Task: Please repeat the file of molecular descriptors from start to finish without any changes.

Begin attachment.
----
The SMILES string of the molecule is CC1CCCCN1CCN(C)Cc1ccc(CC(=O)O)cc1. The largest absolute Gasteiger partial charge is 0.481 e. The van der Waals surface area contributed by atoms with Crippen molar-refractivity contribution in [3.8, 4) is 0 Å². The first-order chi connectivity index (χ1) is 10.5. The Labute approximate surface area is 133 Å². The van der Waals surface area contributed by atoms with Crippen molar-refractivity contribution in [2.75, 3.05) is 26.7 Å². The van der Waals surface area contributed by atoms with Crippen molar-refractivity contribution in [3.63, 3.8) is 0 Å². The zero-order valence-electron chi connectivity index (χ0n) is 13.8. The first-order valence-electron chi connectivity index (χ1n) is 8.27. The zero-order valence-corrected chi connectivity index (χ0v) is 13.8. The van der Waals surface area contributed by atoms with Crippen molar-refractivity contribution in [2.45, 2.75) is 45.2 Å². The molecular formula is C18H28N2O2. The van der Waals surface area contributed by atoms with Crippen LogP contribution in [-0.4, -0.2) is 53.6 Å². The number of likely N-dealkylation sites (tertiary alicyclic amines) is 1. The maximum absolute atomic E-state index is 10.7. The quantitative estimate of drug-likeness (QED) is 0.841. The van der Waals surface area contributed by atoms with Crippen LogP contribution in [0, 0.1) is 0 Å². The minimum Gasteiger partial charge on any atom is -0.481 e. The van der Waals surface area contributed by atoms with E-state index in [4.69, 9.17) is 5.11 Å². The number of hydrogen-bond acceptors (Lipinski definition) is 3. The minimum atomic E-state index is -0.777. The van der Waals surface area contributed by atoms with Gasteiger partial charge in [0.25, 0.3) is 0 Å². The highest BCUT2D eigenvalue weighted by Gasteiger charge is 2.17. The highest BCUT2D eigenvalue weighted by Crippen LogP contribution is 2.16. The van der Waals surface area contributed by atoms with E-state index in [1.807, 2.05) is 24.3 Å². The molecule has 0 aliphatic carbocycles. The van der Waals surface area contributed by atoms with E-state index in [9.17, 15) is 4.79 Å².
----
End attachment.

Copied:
The SMILES string of the molecule is CC1CCCCN1CCN(C)Cc1ccc(CC(=O)O)cc1. The largest absolute Gasteiger partial charge is 0.481 e. The van der Waals surface area contributed by atoms with Crippen molar-refractivity contribution in [3.8, 4) is 0 Å². The first-order chi connectivity index (χ1) is 10.5. The Labute approximate surface area is 133 Å². The van der Waals surface area contributed by atoms with Crippen molar-refractivity contribution in [2.75, 3.05) is 26.7 Å². The van der Waals surface area contributed by atoms with Crippen molar-refractivity contribution in [3.63, 3.8) is 0 Å². The zero-order valence-electron chi connectivity index (χ0n) is 13.8. The first-order valence-electron chi connectivity index (χ1n) is 8.27. The zero-order valence-corrected chi connectivity index (χ0v) is 13.8. The van der Waals surface area contributed by atoms with Crippen molar-refractivity contribution in [2.45, 2.75) is 45.2 Å². The molecular formula is C18H28N2O2. The van der Waals surface area contributed by atoms with Crippen LogP contribution in [-0.4, -0.2) is 53.6 Å². The number of likely N-dealkylation sites (tertiary alicyclic amines) is 1. The maximum absolute atomic E-state index is 10.7. The quantitative estimate of drug-likeness (QED) is 0.841. The van der Waals surface area contributed by atoms with Crippen LogP contribution in [0, 0.1) is 0 Å². The minimum Gasteiger partial charge on any atom is -0.481 e. The van der Waals surface area contributed by atoms with E-state index in [4.69, 9.17) is 5.11 Å². The number of hydrogen-bond acceptors (Lipinski definition) is 3. The minimum atomic E-state index is -0.777. The van der Waals surface area contributed by atoms with Gasteiger partial charge in [0.25, 0.3) is 0 Å². The highest BCUT2D eigenvalue weighted by Gasteiger charge is 2.17. The highest BCUT2D eigenvalue weighted by Crippen LogP contribution is 2.16. The van der Waals surface area contributed by atoms with E-state index in [1.807, 2.05) is 24.3 Å². The molecule has 0 aliphatic carbocycles. The van der Waals surface area contributed by atoms with E-state index in [9.17, 15) is 4.79 Å².